Describing code? Avoid these words.

When we describe code, we tend to use confusing words. Re-think your language with this simple guide.

These quick tips apply to README files, code comments, API documentation, reports, research papers, websites, elevator pitches and water-cooler conversations.

“Automatically” means “without human control.” Who is responsible for what the code does, then? Clarify and nix “automatic.” Instead of “the program places an order automatically,” say: “this function places an order via the FooBar API.”

“Manually” means “using hands.” Whose hands? Clarify and nix “manually.” Instead of a code comment like, “this will require manually sorting the list,” say: “the end user may sort the list” or “the front-end JavaScript can sort the list” or “the programmer can sort the list” or “this function sorts the list” — or whatever else you meant.

“Magically” and “magic” and — gasp — “automagically” mean “using supernatural forces.” Don’t use this word unless your code literally uses supernatural forces … in which case you’ll need lots more documentation.

“Fast” and “Slow” seem to mean “fast enough” and “too slow” — but they don’t. Use language that helps readers make decisions. Instead of “this function is fast,” specify: “this function is O(n) with respect to input bytes” or “this function handles 200,000 orders per second on an i5–6600K with 8GB RAM” or “this function indexes documents four times faster than Lucene 6.5 on similar hardware.” Describe how you calculated these results. If you have no proof, don’t mention speed at all.

“Hard” and “Easy” seem to mean “too hard” and “easy enough” — but they don’t. Use language that helps readers make decisions. Instead of “this interface is easy to use,” specify: “this interface has three input fields, and it reports user errors client-side using JavaScript.”

“API” means “application programming interface.” We know you’re Programming; now specify the Application (usually a brand name) and the Interface (something like HTTP, REST, SOAP or Java RMI). So instead of “API,” write “the Twitter REST API”. “The Twitter REST API” is clear, and it’s perfectly okay to write “the Twitter REST API” 200 times in the Twitter REST API’s documentation and comments. Let it never be said that you wrote “API” on its own and one reader somewhere didn’t realize you meant “the Twitter REST API.”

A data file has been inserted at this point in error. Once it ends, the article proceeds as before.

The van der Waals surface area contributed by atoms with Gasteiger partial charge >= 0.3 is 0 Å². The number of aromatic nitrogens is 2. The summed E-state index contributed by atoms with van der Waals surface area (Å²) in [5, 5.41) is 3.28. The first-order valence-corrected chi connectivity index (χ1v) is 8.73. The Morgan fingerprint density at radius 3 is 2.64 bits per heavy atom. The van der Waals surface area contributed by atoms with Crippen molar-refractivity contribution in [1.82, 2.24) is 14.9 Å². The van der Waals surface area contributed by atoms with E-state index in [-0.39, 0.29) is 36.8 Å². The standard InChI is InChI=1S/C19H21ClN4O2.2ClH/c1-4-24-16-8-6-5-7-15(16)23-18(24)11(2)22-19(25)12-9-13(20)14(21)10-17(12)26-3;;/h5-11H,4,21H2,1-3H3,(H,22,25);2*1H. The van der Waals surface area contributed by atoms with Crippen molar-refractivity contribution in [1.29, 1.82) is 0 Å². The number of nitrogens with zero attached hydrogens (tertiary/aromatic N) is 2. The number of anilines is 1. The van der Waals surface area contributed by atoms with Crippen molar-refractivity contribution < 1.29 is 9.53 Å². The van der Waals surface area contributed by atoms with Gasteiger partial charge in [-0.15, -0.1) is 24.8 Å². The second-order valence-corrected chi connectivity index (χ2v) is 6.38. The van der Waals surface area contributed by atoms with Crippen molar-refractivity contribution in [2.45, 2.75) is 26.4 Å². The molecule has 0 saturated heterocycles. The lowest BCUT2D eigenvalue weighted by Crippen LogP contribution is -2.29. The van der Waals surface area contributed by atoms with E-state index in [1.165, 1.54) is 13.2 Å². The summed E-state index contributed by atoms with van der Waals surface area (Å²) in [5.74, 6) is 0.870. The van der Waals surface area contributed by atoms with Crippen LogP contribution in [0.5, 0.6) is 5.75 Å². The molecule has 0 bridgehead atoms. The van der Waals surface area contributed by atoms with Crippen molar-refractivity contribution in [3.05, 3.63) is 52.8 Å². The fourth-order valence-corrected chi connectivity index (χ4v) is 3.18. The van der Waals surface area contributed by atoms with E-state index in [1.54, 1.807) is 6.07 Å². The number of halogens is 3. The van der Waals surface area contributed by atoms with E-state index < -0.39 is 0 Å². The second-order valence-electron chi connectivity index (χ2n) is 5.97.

Long, rare words may prove you’re educated, but they confuse readers. The code is confusing already — that’s why you’re talking about it, right? Use short, common words. Also, avoid run-on sentences: prefer periods to commas.

Design-pattern names are great — when your readers are familiar with them. Many coders don’t know what a design pattern is. Instead of “this is a facade,” write: “this wraps the Foo and Bar packages using the facade pattern.” Specify which piece of the design pattern you mean: if you’re writing about the bridge pattern, is this class the abstraction or the implementor? Be extra-clear if the pattern isn’t a Gang of Four pattern. If your code’s design or terminology isn’t exactly like Wikipedia’s illustrations, explain why.

For bonus points, read your documentation out loud before publishing it. If your sentence sounds confusing, rework it. If your documentation makes your code sound confusing, make your code do something simpler.

Great conversations lead to great code. Write and speak clearly to make something special.

Journalist, ex software engineer

Get the Medium app

A button that says 'Download on the App Store', and if clicked it will lead you to the iOS App store
A button that says 'Get it on, Google Play', and if clicked it will lead you to the Google Play store